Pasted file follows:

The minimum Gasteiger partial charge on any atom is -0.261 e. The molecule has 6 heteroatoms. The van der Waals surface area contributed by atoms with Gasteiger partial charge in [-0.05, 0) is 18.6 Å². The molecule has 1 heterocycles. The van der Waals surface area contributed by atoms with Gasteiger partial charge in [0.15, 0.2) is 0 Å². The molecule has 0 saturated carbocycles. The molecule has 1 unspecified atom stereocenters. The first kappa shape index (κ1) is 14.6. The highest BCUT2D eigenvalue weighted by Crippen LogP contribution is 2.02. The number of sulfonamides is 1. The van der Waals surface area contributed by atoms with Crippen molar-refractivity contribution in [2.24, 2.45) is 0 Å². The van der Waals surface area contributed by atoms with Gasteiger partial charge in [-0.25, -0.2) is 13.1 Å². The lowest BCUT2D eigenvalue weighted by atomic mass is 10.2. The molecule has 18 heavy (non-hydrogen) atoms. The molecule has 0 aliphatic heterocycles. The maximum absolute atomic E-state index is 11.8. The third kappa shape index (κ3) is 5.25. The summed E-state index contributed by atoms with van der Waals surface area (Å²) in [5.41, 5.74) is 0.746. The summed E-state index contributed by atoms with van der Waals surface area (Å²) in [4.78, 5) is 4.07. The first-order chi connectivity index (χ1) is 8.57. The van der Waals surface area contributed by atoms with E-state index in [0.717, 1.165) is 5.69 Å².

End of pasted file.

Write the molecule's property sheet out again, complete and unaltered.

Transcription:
The minimum Gasteiger partial charge on any atom is -0.261 e. The molecule has 6 heteroatoms. The van der Waals surface area contributed by atoms with Gasteiger partial charge in [-0.05, 0) is 18.6 Å². The molecule has 1 heterocycles. The van der Waals surface area contributed by atoms with Gasteiger partial charge in [0.15, 0.2) is 0 Å². The molecule has 0 saturated carbocycles. The molecule has 1 unspecified atom stereocenters. The first kappa shape index (κ1) is 14.6. The highest BCUT2D eigenvalue weighted by Crippen LogP contribution is 2.02. The number of sulfonamides is 1. The van der Waals surface area contributed by atoms with Crippen molar-refractivity contribution in [2.24, 2.45) is 0 Å². The van der Waals surface area contributed by atoms with Gasteiger partial charge in [-0.25, -0.2) is 13.1 Å². The lowest BCUT2D eigenvalue weighted by atomic mass is 10.2. The molecule has 18 heavy (non-hydrogen) atoms. The molecule has 0 aliphatic heterocycles. The maximum absolute atomic E-state index is 11.8. The third kappa shape index (κ3) is 5.25. The summed E-state index contributed by atoms with van der Waals surface area (Å²) in [5.41, 5.74) is 0.746. The summed E-state index contributed by atoms with van der Waals surface area (Å²) in [4.78, 5) is 4.07. The first-order chi connectivity index (χ1) is 8.57. The van der Waals surface area contributed by atoms with E-state index in [0.717, 1.165) is 5.69 Å².